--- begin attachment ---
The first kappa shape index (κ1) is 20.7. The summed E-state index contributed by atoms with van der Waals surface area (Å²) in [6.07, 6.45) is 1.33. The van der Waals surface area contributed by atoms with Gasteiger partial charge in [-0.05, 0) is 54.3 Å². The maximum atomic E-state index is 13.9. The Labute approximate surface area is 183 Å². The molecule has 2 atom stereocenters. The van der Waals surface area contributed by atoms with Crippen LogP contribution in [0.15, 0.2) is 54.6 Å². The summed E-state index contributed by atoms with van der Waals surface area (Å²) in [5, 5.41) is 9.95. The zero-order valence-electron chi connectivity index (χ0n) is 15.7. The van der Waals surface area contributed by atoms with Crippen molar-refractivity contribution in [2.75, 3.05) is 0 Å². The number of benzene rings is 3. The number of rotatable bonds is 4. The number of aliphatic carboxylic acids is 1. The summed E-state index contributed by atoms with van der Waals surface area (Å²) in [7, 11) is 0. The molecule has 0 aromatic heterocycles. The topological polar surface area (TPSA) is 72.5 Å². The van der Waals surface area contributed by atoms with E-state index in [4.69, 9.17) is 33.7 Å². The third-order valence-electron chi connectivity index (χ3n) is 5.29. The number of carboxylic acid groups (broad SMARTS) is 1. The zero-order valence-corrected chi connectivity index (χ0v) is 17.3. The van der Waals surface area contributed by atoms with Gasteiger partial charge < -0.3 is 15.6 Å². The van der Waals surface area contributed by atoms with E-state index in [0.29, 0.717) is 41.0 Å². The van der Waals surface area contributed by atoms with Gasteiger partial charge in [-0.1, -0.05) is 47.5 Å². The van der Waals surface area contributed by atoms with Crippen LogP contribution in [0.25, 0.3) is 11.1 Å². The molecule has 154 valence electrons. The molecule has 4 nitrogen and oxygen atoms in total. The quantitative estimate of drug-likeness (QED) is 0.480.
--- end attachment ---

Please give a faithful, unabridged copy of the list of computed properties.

The first kappa shape index (κ1) is 20.7. The summed E-state index contributed by atoms with van der Waals surface area (Å²) in [6.07, 6.45) is 1.33. The van der Waals surface area contributed by atoms with Gasteiger partial charge in [-0.05, 0) is 54.3 Å². The maximum atomic E-state index is 13.9. The Labute approximate surface area is 183 Å². The molecule has 2 atom stereocenters. The van der Waals surface area contributed by atoms with Crippen LogP contribution in [0.15, 0.2) is 54.6 Å². The summed E-state index contributed by atoms with van der Waals surface area (Å²) in [5, 5.41) is 9.95. The zero-order valence-electron chi connectivity index (χ0n) is 15.7. The van der Waals surface area contributed by atoms with Crippen molar-refractivity contribution in [2.75, 3.05) is 0 Å². The number of benzene rings is 3. The number of rotatable bonds is 4. The number of aliphatic carboxylic acids is 1. The summed E-state index contributed by atoms with van der Waals surface area (Å²) in [7, 11) is 0. The molecule has 0 aromatic heterocycles. The topological polar surface area (TPSA) is 72.5 Å². The van der Waals surface area contributed by atoms with E-state index in [4.69, 9.17) is 33.7 Å². The third-order valence-electron chi connectivity index (χ3n) is 5.29. The number of carboxylic acid groups (broad SMARTS) is 1. The zero-order valence-corrected chi connectivity index (χ0v) is 17.3. The van der Waals surface area contributed by atoms with Gasteiger partial charge < -0.3 is 15.6 Å². The van der Waals surface area contributed by atoms with E-state index in [0.29, 0.717) is 41.0 Å². The van der Waals surface area contributed by atoms with Gasteiger partial charge in [-0.1, -0.05) is 47.5 Å². The van der Waals surface area contributed by atoms with Crippen LogP contribution in [0.25, 0.3) is 11.1 Å². The molecule has 154 valence electrons. The molecule has 4 nitrogen and oxygen atoms in total. The quantitative estimate of drug-likeness (QED) is 0.480.